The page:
An explosion in the number of publicly listed biotech companies—in combination with these companies’ strong preference to hire almost exclusively from within the life sciences industry—has put intense pressure on the biotech CFO market. In short, the demand for CFOs with biotech companies’ ideal profile—high performers with a history of proven results and of sitting public CFO, IPO and biotech industry experience—simply outstrips supply.
And demand could be growing. From 2008 to 2018, the number of North American biotech companies valued between $500 million and $10 billion has grown 4.8 times, far outstripping growth in both smaller and larger companies (see Exhibit 1). Over the past five years alone, there has been a net increase of 126 public biotech companies (see Exhibit 2).
Exacerbating the supply shortage is an industry that has been starkly insular. Case in point: Biotech CFOs have racked up an average of 15.4 years of industry experience. By contrast, among their comparable peers in the S&P 500, the second-most insular industry is industrials, where CFOs have an average 8.3 years of industry experience.
Luring a CFO+
Increasingly, experienced CFOs are more likely to raise their hand for a COO role than for a lateral move to another CFO role. In fact, experienced CFOs are eager to explore expanded roles of many sorts. An expanded scope may include oversight of strategy, corporate development or some form of operational leadership. A broadened role can be an effective way to attract and recruit top CFOs who otherwise may not have the opportunity to own these functions in their current organizations.
While boards are often hesitant to hire a first-time CFO, especially when paired with a first-time public company CEO, current trends suggest this is becoming the norm. In fact, 62% of the CFOs at public biotech companies were first-time CFOs when they took their current job. Targeting senior finance leaders within large pharmaceutical companies known for developing their finance talent can be a good place to look. Additionally, prior experience within investor relations, investment banking or internal leadership roles that require selling ideas to senior executives and boards are strong foundational experiences.
While the investment banking community has long been considered a fertile hunting ground for biotech CFO roles, clients are increasingly open to considering equity research analysts and corporate development officers. When hiring CFOs with these backgrounds, it is important to support them with a strong corporate controller or chief accounting officer to offset their potential lack of operational and corporate experience.
With the proliferation of first-time CFOs, it is also often necessary to ensure a company’s audit chair brings sufficiently deep financial expertise and that a robust and productive relationship can be established between the CFO and the director to help mitigate any transition risk.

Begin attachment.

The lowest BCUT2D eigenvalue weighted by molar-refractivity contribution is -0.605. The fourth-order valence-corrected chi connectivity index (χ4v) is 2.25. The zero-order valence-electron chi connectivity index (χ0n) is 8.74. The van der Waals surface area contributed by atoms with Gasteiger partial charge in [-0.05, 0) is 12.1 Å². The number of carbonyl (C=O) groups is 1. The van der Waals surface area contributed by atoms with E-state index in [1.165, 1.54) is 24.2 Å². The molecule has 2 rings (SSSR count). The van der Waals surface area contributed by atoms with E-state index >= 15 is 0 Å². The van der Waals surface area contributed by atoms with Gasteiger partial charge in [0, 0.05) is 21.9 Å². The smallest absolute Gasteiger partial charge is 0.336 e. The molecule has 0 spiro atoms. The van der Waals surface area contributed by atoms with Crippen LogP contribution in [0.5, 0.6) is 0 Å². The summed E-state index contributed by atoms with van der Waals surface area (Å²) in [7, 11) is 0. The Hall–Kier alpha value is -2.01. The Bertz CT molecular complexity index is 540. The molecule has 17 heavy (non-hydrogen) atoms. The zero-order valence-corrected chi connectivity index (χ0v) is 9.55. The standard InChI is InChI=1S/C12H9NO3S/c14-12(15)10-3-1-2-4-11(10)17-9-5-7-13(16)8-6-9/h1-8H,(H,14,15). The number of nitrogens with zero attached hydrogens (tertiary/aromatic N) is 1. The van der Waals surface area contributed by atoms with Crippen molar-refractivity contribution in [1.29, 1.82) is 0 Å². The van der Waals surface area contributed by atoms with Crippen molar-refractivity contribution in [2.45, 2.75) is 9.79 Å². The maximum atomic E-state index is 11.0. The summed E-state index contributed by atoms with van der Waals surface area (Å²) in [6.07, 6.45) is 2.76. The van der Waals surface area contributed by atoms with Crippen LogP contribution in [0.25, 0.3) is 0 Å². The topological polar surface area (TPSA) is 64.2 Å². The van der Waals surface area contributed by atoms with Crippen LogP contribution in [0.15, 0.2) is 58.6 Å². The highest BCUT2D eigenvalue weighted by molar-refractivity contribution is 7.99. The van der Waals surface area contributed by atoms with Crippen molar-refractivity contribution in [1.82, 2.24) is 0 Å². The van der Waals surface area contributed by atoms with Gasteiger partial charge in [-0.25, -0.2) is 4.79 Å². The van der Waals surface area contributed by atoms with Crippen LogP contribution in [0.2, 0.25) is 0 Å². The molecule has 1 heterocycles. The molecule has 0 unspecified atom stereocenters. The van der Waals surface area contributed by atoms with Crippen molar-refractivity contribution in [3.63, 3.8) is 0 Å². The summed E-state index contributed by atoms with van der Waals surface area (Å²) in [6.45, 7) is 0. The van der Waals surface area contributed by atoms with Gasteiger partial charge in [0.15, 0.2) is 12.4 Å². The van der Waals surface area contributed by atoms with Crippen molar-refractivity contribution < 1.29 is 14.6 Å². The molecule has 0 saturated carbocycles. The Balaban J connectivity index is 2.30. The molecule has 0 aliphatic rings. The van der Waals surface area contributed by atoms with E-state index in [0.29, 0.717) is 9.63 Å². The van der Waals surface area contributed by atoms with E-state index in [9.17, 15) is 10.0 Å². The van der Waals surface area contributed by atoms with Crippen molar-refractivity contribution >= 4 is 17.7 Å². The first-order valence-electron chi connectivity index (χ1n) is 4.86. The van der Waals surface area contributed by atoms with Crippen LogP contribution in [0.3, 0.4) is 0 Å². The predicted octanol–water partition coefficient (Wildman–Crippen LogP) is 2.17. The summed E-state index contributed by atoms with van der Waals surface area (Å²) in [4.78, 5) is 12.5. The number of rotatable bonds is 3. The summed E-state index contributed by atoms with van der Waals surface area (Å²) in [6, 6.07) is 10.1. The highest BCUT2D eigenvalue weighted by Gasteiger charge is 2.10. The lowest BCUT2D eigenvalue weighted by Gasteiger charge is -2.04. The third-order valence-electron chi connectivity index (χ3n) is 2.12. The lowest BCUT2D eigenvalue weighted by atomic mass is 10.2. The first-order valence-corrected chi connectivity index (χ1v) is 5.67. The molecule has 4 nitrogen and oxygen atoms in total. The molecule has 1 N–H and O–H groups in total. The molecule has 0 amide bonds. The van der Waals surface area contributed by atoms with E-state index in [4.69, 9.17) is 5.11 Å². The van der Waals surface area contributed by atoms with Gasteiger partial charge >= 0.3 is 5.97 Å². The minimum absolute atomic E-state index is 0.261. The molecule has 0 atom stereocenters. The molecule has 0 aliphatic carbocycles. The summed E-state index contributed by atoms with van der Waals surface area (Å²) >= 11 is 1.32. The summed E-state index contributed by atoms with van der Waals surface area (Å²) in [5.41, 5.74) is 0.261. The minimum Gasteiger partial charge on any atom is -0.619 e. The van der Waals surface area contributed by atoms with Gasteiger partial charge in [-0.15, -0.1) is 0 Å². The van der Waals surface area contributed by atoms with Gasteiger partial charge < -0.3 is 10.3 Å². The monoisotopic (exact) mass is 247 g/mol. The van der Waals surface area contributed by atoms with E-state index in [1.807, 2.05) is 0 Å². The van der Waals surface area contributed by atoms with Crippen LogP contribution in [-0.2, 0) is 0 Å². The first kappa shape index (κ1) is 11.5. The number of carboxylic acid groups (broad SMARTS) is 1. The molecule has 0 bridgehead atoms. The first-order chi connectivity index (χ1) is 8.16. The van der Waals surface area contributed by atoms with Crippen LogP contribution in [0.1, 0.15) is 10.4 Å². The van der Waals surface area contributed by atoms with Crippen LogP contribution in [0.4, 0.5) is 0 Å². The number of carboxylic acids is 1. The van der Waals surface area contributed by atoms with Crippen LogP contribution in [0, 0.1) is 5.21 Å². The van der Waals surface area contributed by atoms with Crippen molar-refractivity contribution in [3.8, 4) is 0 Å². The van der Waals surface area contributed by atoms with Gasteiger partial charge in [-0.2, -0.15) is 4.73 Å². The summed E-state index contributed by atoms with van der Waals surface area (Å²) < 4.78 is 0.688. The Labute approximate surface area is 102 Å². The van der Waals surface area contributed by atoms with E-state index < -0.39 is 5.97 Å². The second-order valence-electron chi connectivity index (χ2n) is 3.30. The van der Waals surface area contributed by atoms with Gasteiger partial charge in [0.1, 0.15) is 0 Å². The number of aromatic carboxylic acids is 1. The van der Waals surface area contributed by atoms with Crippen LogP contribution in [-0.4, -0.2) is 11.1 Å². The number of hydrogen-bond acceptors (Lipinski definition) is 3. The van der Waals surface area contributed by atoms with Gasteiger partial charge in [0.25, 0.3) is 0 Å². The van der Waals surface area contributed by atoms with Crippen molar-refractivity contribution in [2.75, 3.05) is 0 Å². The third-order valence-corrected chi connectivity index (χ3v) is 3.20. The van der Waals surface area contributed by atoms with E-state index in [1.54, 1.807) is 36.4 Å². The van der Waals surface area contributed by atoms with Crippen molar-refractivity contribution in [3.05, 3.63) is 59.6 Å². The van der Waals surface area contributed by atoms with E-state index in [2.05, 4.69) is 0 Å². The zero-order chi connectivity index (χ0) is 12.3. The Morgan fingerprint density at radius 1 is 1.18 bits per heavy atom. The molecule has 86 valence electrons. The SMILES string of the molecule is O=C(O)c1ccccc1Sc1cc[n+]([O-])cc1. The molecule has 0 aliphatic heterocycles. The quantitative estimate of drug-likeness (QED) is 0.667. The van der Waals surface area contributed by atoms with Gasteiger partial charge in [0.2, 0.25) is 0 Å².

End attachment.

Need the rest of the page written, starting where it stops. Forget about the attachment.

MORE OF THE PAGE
Talent from adjacent industries
Historically, biotech companies have hired almost exclusively from within the industry. Recently, however, some clients have shown a willingness to look beyond biotech for top finance talent. While not yet commonplace, this approach appears to work best when the industry is closely related to biotech, such as the medical devices and technology industries. In both, an understanding of a company’s intellectual property and ability to message its value to Wall Street are critical. Additionally, because these business models tend to be similar in that there is likely a heavy emphasis on R&D investment along with regulatory oversight, the underlying finance competencies are often clearly transferable. Lastly, strong financial planning and analysis experience garnered at a complex and low-margin industrial sector company can also be hugely additive to a commercial-stage biopharma company.
Robust succession planning
With biotech CFOs averaging 3.7 years in their role, boards and CEOs are wise to apply succession planning best practices to the top finance role. Elements of a strong strategic succession plan might include any combination of the following.
Some organizations may want to hire their would-be CFOs at a level beneath the top finance spot to facilitate a faster ascent up the learning curve before officially taking on the CFO mantle.
While more applicable to later-stage biotechs, organizations can create and offer rotational opportunities to ensure functional breadth across finance.
Recognizing the number of opportunities available to non-sitting CFOs, organizations can take bigger risks in developing internal finance functions and provide opportunities to broaden experience. This also serves as a key retention mechanism in a hot talent market.
Organizations can leverage both the experience of existing board members and their relationships with the banking community to provide a layer beneath the CFO that has exposure to capital markets and investor relations activities.
When selecting CFOs, CEOs and boards should pay particular attention to assessing candidates’ willingness to develop and track record in developing the finance team.
ROSE MISTRI-SOMERS is a leader in Russell Reynolds’ Financial Officers Practice, based out of New York. While she operates across sectors, her main area of focus lies within the life sciences and broader healthcare space. Rose works with a range of clients, spanning from large cap to micro cap, in addition to working with VCs and private equity in the pre- IPO landscape.
NICK ROBERTS is a member of the Financial Officers Practice at Russell Reynolds and is based in San Francisco. Nick specializes in helping his clients recruit CFOs and senior finance leaders in the life sciences space. His recent clients include venture-backed and pre-IPO companies, publicly listed clinical- and commercial-stage biotech companies, and large-cap pharmaceuticals.